You probably know that Calvary was a place close to Jerusalem, where the
Lord Jesus Christ, the Son of God, was crucified. We know nothing else about
Calvary beside this. I call this tract "Calvary," because I am going to
speak to you about the
sufferings and crucifixion of Christ.

I am afraid that much ignorance prevails among people on the subject of
Jesus Christ's sufferings. I suspect that many see no peculiar glory and
beauty in the history of the crucifixion: on the contrary; they think it
painful, humbling, and degrading. They do not see much profit in the story
of Christ's death and sufferings: they rather turn from it as an unpleasant

Now I believe that such persons are quite wrong. I cannot agree with
them. I believe it is an excellent thing for us all to be continually
dwelling on the crucifixion of Christ. That is a good thing to be often
reminded how Jesus was betrayed into the hands of wicked men,-how they
condemned Him with most unjust judgment,-how they spit on Him, scourged Him,
beat Him, and crowned Him with thorns,-how they led Him forth as a lamb to
the slaughter, without His murmuring or resisting, -how they drove the nails
through His hands and feet, and set Him on Calvary between two thieves, how
they pierced His side with a spear, mocked Him in His suffering, and let Him
hang there naked and bleeding till He died. Of all these things, I say, it
is good to be reminded. It is not for nothing that the crucifixion is
described four times over in the New Testament. There are very few things
that all the four writers of the Gospel describe: generally speaking, if
Matthew, Mark, and Luke tell a thing in our Lord's history, John does not
tell it; but there is one thing that all the four give us most fully, and
that one thing is the story of the cross. This is a telling fact, and not to
be overlooked.

People seem to me to forget that all Christ's sufferings at Calvary were

fore-ordained. They did not come on Him by chance or accident: they
were all planned, counselled, and determined from all eternity; the cross
was foreseen, in all the provisions of the everlasting Trinity for the
salvation of sinners. In the purposes of God the cross was set up from
everlasting. Not one throb of pain did Jesus feel, not one precious drop of
blood did Jesus shed, which had not been appointed long ago. Infinite wisdom
planned that redemption should be by the cross: infinite wisdom brought
Jesus to the cross in due time. He was crucified by the determinate counsel
and foreknowledge of God.

People seem to me to forget that all Christ's sufferings at Calvary were

necessary for man's salvation. He had to bear our sins, if ever they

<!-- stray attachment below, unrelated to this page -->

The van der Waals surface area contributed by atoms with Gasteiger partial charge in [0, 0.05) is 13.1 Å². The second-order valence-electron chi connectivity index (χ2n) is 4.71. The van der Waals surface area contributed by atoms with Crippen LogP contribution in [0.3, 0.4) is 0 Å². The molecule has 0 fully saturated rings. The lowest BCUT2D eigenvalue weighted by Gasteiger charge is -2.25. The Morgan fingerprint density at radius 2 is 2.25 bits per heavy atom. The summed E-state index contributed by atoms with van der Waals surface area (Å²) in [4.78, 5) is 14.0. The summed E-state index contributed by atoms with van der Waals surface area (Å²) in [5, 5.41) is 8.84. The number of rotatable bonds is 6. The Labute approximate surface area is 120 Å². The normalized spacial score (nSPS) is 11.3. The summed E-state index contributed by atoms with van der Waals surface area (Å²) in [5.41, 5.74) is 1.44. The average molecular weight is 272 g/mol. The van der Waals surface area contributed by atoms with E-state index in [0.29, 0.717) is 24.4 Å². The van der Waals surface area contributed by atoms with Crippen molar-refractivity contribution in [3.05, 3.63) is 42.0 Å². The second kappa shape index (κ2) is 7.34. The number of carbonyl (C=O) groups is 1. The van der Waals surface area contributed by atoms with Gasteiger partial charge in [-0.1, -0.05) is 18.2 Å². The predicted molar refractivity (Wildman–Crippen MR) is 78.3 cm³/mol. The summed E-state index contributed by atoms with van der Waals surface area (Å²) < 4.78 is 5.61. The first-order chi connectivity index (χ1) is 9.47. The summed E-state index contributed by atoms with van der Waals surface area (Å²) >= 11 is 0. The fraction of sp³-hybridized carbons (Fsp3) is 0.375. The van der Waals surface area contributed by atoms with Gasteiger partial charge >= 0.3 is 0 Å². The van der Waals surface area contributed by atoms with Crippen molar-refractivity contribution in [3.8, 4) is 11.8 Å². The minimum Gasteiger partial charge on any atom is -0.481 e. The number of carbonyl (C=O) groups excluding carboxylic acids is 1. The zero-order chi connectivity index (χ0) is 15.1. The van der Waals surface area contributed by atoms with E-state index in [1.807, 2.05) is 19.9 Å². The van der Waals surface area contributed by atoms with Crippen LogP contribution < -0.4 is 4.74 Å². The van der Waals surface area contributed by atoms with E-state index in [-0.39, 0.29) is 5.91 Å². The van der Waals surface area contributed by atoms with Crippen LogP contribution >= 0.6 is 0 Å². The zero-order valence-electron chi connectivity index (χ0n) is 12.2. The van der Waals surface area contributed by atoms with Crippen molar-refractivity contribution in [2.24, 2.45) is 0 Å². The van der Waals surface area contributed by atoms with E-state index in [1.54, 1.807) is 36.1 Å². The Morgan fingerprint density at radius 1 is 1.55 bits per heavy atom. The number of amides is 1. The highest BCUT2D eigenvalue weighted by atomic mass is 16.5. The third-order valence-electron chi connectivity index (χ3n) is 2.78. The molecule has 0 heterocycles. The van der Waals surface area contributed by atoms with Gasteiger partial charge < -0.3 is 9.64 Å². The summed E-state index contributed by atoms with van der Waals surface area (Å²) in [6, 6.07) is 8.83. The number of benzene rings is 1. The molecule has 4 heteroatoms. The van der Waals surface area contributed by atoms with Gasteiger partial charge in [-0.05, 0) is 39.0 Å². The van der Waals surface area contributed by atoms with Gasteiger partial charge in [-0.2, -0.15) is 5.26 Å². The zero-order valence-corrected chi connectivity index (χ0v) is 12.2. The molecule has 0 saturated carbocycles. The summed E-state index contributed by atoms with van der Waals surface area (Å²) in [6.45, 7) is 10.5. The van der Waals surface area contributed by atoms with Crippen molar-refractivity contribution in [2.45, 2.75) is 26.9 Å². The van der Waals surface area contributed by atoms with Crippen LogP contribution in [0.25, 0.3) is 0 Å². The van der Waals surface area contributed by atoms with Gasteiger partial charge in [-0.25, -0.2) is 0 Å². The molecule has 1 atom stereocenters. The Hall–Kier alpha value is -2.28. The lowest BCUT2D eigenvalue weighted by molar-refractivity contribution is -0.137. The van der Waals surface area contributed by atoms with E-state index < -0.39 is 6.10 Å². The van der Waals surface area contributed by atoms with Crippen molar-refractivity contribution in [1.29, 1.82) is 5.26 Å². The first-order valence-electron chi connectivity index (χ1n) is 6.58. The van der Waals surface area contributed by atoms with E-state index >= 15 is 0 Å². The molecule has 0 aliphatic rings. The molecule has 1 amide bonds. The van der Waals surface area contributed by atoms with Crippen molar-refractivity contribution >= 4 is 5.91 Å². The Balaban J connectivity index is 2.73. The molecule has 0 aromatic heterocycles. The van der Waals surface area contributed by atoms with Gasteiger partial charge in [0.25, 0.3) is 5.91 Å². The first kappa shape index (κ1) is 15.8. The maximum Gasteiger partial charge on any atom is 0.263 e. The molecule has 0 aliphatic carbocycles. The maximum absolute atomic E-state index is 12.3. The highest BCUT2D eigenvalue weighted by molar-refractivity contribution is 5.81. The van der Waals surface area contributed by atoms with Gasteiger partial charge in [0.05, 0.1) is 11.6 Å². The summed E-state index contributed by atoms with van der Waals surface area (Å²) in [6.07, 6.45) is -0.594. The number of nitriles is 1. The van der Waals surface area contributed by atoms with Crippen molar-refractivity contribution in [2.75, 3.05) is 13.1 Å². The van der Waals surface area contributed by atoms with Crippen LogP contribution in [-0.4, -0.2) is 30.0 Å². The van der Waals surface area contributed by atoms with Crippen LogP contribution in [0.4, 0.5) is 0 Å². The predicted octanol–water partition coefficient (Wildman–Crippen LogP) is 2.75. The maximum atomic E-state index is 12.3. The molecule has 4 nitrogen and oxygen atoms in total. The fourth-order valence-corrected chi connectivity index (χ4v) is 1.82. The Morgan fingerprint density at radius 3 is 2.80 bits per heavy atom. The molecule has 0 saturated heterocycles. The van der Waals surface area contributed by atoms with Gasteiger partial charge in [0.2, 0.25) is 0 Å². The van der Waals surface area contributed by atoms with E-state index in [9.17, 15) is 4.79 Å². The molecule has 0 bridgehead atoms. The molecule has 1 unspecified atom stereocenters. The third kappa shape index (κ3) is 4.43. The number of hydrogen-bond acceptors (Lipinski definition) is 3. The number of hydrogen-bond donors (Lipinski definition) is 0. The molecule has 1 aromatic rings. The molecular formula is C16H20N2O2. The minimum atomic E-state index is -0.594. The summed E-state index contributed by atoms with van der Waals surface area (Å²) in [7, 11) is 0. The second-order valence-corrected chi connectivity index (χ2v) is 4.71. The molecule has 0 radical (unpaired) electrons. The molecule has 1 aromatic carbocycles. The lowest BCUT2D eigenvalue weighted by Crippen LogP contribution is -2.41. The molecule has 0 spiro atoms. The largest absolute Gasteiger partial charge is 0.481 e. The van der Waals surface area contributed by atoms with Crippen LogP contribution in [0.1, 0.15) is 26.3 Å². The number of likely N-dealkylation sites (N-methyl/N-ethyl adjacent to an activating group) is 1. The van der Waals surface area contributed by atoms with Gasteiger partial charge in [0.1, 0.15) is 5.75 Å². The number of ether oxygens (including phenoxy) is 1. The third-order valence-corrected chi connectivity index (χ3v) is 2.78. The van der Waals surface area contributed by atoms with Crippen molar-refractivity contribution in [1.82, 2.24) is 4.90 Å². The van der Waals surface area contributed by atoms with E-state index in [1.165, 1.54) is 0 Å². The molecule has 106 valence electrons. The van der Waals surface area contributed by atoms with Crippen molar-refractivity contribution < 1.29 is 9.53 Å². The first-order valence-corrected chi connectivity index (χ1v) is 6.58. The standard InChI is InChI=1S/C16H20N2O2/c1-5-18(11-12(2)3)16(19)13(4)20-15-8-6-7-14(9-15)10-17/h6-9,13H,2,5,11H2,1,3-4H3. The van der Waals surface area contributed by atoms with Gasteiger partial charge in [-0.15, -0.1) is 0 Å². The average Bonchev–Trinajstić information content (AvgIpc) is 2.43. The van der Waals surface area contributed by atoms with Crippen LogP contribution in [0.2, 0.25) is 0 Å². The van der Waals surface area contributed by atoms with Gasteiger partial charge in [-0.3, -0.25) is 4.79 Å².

were to be borne at all: with His stripes alone could we be healed. This was
the one payment of our debts that God would accept; this was the great
sacrifice on which our eternal life depended. If Christ had not gone to the
cross and suffered in our stead, the just for the unjust, there would not
have been a spark of hope for
us; there would have been a mighty gulf
between ourselves and God, which no man ever could have passed. The cross
was necessary, in order that there might be an atonement for

People seem to me to forget that all Christ's sufferings were endured

and of His own free will. He was under no compulsion: of His
own choice He laid down His life: of His own choice He went to Calvary to
finish the work He came to do. He might easily have summoned legions of
angels with a word, and scattered Pilate and Herod, and all their armies,
like chaff before the wind; but He was a willing sufferer: His heart was set
on the salvation of sinners. He was resolved to open a fountain for all sin
and uncleanness, by shedding His own blood.

Reader, when I think of all this, I see nothing painful or disagreeable
in the subject of Christ's crucifixion; on the contrary, I see in it wisdom
and power, peace and hope, joy and gladness, comfort and consolation. The
more I keep the cross in my mind's eye, the more fulness I seem to discern
in it; the longer I dwell on the crucifixion in my thoughts, the more I am
satisfied that there is more to he learned at Calvary than anywhere else in
the world.

Would I know the length and breadth of
God the Father's love
towards a sinful world? Where shall I see it most displayed? Shall I look at
His glorious sun, shining down daily on the unthankful and evil? Shall I
look at the seed time and harvest, returning in regular yearly succession?
Oh, no! I can find a stronger proof of love than anything of this sort. I
look at the cross of Christ: I see in it not
the cause of the
Father's love, but the
effect. There I see that God so loved this
wicked world, that He gave His only begotten Son,-gave Him to suffer and
die-that whosoever believeth in Him should not perish, but have eternal
life. I know that the Father loves us, because He did not withhold from us
His Son, His only Son. Ah, reader, I might sometimes fancy that God the
Father is too high and holy to care for such miserable, corrupt creatures as
we are: but I cannot, must not, dare not think it, when I look at Christ's
sufferings on Calvary.

Would I know how exceedingly
sinful and abominable sin is in the
sight of God? Where shall I see that most fully brought out? Shall I turn to
the history of the flood, and read how sin drowned the world? Shall I go to
the shore of the Dead Sea, and mark what sin brought on Sodom and Gomorrah?
Shall I turn to the wandering Jews, and observe how sin has scattered them
over the face of the earth? No: I can find a clearer proof still, I look at